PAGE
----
Link to Owner Dr. Robert B. Pamplin Jr.



Resolution HR-2075 changes the boundary of the wilderness study area to allow mechanical fire suppression at top of canyon.

HOLLY M. GILL - At left, U.S. Rep. Greg Walden addresses local officials about HR 2075, which passed the U.S. House of Representatives last week. If passed by the Senate, the resolution would remove 832 acres from the Deschutes Canyon-Steelhead Falls Wilderness Study Areas. Those gathered included, from left, CRR Fire Chief Harry Ward, HOA President David Palmer, former chief Rich Hoffman, Mitch Mitchener, CRR Administrator Judy LaPora, HOA vice president David Keyston, County Commissioner Wayne Fording, Undersheriff Marc Heckathorn, and Mike Folkestad, HOA director.A plan to protect Crooked River Ranch from wildfire passed the U.S. House of Representatives July 11, and will now go to the U.S. Senate.

Six days earlier, U.S. Rep. Greg Walden visited the Ranch to discuss the bill he introduced in April to move the border of the wilderness study area back from the top of the Deschutes River canyon, to allow mechanical fire protection activities.

"This legislation will allow the BLM to create a safety zone between the canyon rim and the residents of Crooked River Ranch," said Walden, adding that it takes an act of Congress to change the boundary of the wilderness study area and remove the 832 relatively flat acres at the top of the canyon.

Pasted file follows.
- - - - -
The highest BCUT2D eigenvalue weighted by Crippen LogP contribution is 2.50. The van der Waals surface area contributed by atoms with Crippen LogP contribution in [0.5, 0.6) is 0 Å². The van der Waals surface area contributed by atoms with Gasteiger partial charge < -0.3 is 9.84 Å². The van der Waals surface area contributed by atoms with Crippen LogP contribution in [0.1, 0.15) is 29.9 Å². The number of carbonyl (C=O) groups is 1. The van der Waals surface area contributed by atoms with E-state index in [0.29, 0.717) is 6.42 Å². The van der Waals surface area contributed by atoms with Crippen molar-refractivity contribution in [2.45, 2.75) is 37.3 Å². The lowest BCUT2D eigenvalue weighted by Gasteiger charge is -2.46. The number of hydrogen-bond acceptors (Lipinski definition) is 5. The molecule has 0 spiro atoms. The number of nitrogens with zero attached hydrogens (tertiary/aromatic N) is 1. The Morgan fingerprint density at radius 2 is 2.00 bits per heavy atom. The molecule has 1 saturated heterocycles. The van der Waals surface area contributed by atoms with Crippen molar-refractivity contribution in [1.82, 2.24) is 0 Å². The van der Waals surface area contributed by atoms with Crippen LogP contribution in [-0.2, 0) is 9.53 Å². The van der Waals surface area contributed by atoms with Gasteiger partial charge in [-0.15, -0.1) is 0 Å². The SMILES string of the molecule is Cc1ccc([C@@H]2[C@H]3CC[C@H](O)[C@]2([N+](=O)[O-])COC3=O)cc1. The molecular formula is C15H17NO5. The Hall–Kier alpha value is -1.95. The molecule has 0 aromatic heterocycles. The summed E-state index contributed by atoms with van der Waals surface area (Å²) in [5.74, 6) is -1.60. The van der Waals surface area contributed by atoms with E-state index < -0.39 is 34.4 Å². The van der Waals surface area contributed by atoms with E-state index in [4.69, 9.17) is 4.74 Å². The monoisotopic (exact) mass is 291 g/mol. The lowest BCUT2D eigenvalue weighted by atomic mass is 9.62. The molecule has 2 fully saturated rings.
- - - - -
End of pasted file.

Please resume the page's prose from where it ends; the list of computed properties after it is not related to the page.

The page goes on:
The bill was written more than two years ago by Mike Folkestad, who serves as a director of the Crooked River Ranch Club and Maintenance Association. "It's been in the gin mill for a long time," he said. "It changes the designation of the flat area above the Deschutes River from WSA to BLM."

"The current WSA classification prevents mechanical fire prevention activities within these overstocked juniper stands," said Walden. "My legislation simply removed the WSA designation, but keeps the lands as BLM and USFS."

"It's a very simple bill that will save lives and prevent catastrophic fire," said Walden, noting that windy conditions could cause fire to come out of the canyon like a blow torch.

"Additionally, a 1992 study by both the BLM and the USFS recommended that these lands are not suitable for wilderness," he said.

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